2016 Symposium – Addressing Competing Obligations under Compacts & the Endangered Species Act

“CONFLICTS AND COOPERATION: THE PAST, PRESENT, AND FUTURE OF INTERSTATE WATER COMPACTS”

 

Denver, Colorado                          April 8, 2016

ADDRESSING COMPETING OBLIGATIONS UNDER COMPACTS & THE ENDANGERED SPECIES ACT

In this panel, Karen Kwon and James “Jay” Tutchton presented differing sides of ongoing conflicts between the federal law and state water compacts concerning the Endangered Species Act (“ESA”).  Kwon, from the Office of the Colorado Attorney General, works in water compact litigation and negotiations.  She has contributed to two amicus briefs submitted to the Supreme Court of the United States regarding state compact issues.  Tutchton has been a public interest environmental attorney for over twenty years, and he is currently a Senior Staff Attorney with the Defenders of Wildlife.  Federico Cheever, an environmental law professor at the University of Denver Sturm College of Law who has written about the ESA, moderated the panel.

First, Kwon offered her approach to this conflict.  She began with a brief recitation of the implications the ESA has among interstate relations.  For instance, the ESA affects water and wildlife management between states because endangered species recovery in one state can affect water supplies in other areas.  Additionally, the ESA implicates the allocation and use of compact water.  Recovery of underwater species under the ESA often requires reserving a steady water supply for recuperation efforts.

 

Then, Ms. Kwon focused on the state perspective of this competition and described several values that Coloradans hold.  First, Coloradans value their environment.  Conserving and promoting species promotes that way of life.  Second, that quality of life requires a certain availability in water supply.  Attaining a reliable supply of water helps to preserve species and further Coloradans’ way of life.  Finally, Coloradans seek to maintain their ability to manage the resources within their borders.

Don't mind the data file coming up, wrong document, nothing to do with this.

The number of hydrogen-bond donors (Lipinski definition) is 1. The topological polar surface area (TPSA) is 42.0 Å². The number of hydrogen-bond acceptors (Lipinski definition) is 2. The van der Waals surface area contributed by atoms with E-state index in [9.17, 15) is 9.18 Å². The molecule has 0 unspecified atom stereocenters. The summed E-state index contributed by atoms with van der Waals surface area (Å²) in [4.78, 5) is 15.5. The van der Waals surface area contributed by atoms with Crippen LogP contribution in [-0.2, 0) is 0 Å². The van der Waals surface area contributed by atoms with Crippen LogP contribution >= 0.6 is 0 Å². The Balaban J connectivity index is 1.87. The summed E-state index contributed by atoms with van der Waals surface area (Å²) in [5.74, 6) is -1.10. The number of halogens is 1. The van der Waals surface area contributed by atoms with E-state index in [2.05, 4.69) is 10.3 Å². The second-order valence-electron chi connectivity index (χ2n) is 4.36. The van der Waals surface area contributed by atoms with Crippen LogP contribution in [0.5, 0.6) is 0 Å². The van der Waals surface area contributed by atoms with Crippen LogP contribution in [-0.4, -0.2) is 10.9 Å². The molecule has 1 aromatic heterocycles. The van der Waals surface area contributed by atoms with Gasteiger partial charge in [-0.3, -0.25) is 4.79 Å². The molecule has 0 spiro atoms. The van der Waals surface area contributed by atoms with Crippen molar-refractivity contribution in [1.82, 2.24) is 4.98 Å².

Kwon next analyzed the ESA and discussed its advantages and disadvantages.  One of its advantages is that lawyers can use it as a tool to effectuate change.  Through litigation, lawyers can try to modify or stop projects that jeopardize endangered species.  Another point in the law’s favor, the ESA protections have proven successful in preventing extinction.  On the other hand, the ESA’s disadvantages include the fact that very few species have recovered to the point that they can leave the endangered species list.  Also, some view the ESA as a threat instead of a tool because the ESA threatens liability for those who do not adhere to its guidelines.  Finally, the ESA contains no long-term incentives looking to the future.  Instead, it focuses on present happenings and immediate incentives.

Before posing her solution, Kwon presented two examples in Colorado of conflicts between the ESA and compacts: the Delta Smelt in the Bay Delta and the Silvery Minnow in the Rio Grande.  The Delta Smelt conflict could dramatically cut the amount of water flowing to Southern California and directly affect the Colorado River.  The Silvery Minnow conflict involves a dwindling fish population in the Rio Grande River, which divides several states’ waters.

Kwon’s proposed solution to this problem is as follows: fit species conservation within the existing structure of water allocation in and between states.  Through this framework, states can create long-term goals and accomplish them while working within the ESA’s parameters.  Additionally, states may find flexibilities under the ESA to allow compliance with water compacts while recovering species.  Kwon then offered several examples from Colorado that embody this solution.  First, a Colorado policy, the Colorado Parks and Wildlife and the Colorado Water Conservation Board (“CWCB”) work to “keep species common” and to recover and de-list already-endangered species.  To do this, the two entities collaborate with public and private groups to collect, exchange, and analyze data and resources on endangered species.  Overall, they use this data to collaborate and try to intervene before listing species as endangered.

Another example illustrating Kwon’s proposed solution concerns the Upper Colorado Recovery Program.  In this program, several public and private entities collaborate to recover four endangered species of fish in the Upper Colorado River without interfering with water rights or compacts.  The program avoids this interference by implementing flow augmentation, monitoring non-native fish, screening large diversions, and constructing fish ladders to help habitat access.  Through these actions, the program maintains compliance with the ESA while promoting the recovery of several endangered fish.  Kwon also mentioned a third example: a water lease in the 15-Mile Reach in Colorado.  Through this action, the CWCB leases approximately twelve thousand acre-feet to preserve the natural environment flows in that area and maintain the goals of the parties involved, such as water use and development.